OCT 24, 2018 10:30 AM PDT

Chemometric Methods for Analysis of 2D 1H-13C Methyl NMR Spectra of Monoclonal Antibodies for Higher Order Structure Characterization

Speaker
  • Research Chemist, Macromolecular Structure and Function Group, National Institute of Standards and Technology (NIST)
    Biography
      Luke W. Arbogast is a Research Chemist in the Biomolecular Measurement Division at the National Institute of Standards and Technology (NIST). His current research focuses on the development and application of state-of-the-art two-dimensional NMR methods to characterize the structure of protein therapeutics. These methods are of particular interest to the biopharmaceutical industry where structural comparability studies are necessary for drug development, drug-quality testing and the benchmarking biosimilars against innovator reference products. In 2016, Luke received the Department of Commerce Silver Award for his work in this area. Prior to his current role at NIST, Luke was a National Research Council Postdoctoral Fellow at the Institute for Bioscience and Biotechnology Research in Rockville, Md. Luke received his B.S. in Chemistry from Virginia Commonwealth University and his Ph.D. in Chemistry from Johns Hopkins University.

    Abstract

    Two-dimensional (2D) 1H-13C methyl correlated NMR is increasingly being recognized as a powerful tool to characterize the higher order structure (HOS) of monoclonal antibody (mAb) therapeutics. 2D methyl NMR is well suited to the task as spectra can be readily be acquired on intact mAbs at natural isotopic abundance, and even small changes to chemical environment and structure manifest observable changes in the spectra, which can be interpreted at atomic resolution. This makes it possible to apply 2D NMR approaches directly to drug products in order to systematically characterize structural effects. Traditionally, such analysis has involved identifying specific changes to measured resonance peak parameters.  Recently, we have demonstrated a complementary approach using principal component analysis (PCA) to directly analyze the matrix of spectral data, correlating spectra according to similarities and differences in their overall shapes. This approach is particularly well-suited for spectra of mAbs, where many individual peaks may not be well resolved and peak parameters difficult to measure. Here we demonstrate the performance of the PCA method for discriminating structural variation among systematic sets of 2D NMR spectra using the NISTmAb reference material and illustrate how spectral variability identified by PCA may be correlated to structure.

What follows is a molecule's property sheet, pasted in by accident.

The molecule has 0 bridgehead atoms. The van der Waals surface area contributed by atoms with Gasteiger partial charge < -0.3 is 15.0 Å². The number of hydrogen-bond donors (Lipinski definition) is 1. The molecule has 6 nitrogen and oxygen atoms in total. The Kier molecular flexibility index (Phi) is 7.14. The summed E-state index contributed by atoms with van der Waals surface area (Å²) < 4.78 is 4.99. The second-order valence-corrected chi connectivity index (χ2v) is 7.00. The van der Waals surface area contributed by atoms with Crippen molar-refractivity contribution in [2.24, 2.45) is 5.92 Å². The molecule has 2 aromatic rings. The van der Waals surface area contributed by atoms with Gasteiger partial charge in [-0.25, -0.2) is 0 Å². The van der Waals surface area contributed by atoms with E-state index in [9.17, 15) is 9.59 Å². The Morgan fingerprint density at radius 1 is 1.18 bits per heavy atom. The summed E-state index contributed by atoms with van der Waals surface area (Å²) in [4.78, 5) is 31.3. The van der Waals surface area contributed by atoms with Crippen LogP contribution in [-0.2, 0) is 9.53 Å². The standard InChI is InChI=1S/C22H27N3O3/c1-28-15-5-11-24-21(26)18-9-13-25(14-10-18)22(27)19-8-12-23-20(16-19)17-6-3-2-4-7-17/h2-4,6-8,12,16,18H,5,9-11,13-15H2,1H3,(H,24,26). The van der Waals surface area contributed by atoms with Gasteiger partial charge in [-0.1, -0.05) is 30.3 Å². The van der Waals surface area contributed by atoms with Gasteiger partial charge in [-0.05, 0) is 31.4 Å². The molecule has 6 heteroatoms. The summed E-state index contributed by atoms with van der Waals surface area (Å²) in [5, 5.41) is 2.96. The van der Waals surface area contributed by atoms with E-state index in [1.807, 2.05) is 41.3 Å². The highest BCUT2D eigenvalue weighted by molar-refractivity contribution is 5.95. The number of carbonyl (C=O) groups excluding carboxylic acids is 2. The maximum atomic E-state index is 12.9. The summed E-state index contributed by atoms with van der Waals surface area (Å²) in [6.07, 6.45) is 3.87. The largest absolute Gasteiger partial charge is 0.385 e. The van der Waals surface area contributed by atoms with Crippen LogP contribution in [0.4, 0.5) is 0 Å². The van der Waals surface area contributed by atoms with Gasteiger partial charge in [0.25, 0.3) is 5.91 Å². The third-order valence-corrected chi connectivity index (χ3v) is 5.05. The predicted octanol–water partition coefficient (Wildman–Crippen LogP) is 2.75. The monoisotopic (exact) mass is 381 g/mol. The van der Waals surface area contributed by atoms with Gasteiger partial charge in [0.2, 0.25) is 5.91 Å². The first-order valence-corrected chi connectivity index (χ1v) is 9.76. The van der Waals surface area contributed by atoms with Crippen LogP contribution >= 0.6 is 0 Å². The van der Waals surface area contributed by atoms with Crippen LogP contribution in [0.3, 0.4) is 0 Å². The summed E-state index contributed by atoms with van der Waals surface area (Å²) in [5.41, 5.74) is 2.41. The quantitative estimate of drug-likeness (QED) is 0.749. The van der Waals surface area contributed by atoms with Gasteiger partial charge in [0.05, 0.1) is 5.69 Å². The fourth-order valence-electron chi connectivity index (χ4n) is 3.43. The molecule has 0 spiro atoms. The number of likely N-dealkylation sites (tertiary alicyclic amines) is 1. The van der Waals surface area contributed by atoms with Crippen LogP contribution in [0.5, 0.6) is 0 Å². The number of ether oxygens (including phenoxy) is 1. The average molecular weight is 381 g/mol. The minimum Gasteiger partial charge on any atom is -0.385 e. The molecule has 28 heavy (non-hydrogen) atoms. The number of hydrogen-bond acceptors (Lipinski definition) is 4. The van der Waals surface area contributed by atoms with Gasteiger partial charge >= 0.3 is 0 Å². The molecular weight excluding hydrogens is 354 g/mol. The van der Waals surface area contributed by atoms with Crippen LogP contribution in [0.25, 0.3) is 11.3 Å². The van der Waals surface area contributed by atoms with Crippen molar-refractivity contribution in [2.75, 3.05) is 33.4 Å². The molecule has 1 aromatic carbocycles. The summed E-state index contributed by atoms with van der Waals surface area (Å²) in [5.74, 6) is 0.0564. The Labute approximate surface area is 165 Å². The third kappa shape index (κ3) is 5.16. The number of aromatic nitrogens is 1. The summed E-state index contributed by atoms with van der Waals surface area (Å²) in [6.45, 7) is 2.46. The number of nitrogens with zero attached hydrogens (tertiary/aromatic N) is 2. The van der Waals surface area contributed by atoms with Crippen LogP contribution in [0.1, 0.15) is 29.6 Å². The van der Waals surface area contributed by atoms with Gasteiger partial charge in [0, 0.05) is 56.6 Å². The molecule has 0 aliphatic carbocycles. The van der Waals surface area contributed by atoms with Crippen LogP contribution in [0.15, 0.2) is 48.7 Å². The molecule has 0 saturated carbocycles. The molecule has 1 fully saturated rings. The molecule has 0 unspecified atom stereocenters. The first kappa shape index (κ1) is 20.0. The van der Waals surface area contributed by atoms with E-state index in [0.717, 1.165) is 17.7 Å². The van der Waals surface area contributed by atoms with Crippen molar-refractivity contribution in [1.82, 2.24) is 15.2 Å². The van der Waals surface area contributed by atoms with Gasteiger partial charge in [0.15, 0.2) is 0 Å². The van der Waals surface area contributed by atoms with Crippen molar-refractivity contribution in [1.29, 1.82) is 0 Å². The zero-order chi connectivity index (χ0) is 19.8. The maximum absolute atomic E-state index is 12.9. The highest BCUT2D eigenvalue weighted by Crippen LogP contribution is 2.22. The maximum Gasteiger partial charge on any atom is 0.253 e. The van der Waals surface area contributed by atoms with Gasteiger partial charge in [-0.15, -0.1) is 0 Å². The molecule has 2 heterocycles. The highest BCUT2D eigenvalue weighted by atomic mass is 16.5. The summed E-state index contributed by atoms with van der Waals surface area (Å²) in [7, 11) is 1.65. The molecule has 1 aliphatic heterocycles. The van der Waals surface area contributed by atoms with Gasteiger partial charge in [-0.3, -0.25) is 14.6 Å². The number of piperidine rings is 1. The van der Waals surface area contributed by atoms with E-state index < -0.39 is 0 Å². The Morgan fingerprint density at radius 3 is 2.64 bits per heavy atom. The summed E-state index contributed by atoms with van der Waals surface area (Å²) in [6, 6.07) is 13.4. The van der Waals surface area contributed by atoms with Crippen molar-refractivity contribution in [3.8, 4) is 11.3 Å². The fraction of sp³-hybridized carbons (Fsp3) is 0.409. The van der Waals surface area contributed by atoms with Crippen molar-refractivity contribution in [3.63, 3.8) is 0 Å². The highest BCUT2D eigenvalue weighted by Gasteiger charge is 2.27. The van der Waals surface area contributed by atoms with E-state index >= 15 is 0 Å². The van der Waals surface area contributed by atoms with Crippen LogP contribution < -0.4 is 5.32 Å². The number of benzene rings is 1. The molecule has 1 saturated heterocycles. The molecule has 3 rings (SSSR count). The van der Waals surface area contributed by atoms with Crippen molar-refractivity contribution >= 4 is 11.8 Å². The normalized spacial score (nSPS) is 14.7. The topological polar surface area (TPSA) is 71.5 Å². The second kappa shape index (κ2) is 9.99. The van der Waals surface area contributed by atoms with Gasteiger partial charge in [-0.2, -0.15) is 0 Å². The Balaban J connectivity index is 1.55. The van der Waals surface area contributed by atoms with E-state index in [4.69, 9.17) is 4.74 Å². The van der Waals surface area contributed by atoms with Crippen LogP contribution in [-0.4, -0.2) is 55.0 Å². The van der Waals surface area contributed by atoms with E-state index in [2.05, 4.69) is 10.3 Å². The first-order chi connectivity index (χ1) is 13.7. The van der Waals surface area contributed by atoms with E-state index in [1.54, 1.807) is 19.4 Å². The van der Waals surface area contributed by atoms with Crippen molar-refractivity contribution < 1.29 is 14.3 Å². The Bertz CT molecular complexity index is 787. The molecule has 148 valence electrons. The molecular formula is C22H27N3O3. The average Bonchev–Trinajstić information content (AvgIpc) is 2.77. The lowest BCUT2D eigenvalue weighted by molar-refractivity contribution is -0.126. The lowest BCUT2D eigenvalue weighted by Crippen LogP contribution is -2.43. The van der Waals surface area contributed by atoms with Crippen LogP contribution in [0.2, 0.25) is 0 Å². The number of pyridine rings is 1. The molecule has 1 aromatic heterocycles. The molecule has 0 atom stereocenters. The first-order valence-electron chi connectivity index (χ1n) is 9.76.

Learning Objectives: 

    1. 2D 1H-13C Methyl NMR spectra can be readily acquired on monoclonal antibody therapeutics at natural isotopic abundance.
    2. Such spectra are suitable to assess the major conformation(s) of mAb drugs in solution.
    3. Using multivariate statistics, such as principal component analysis mAb spectra can be classified based on minor structural perturbations with low levels of detection.


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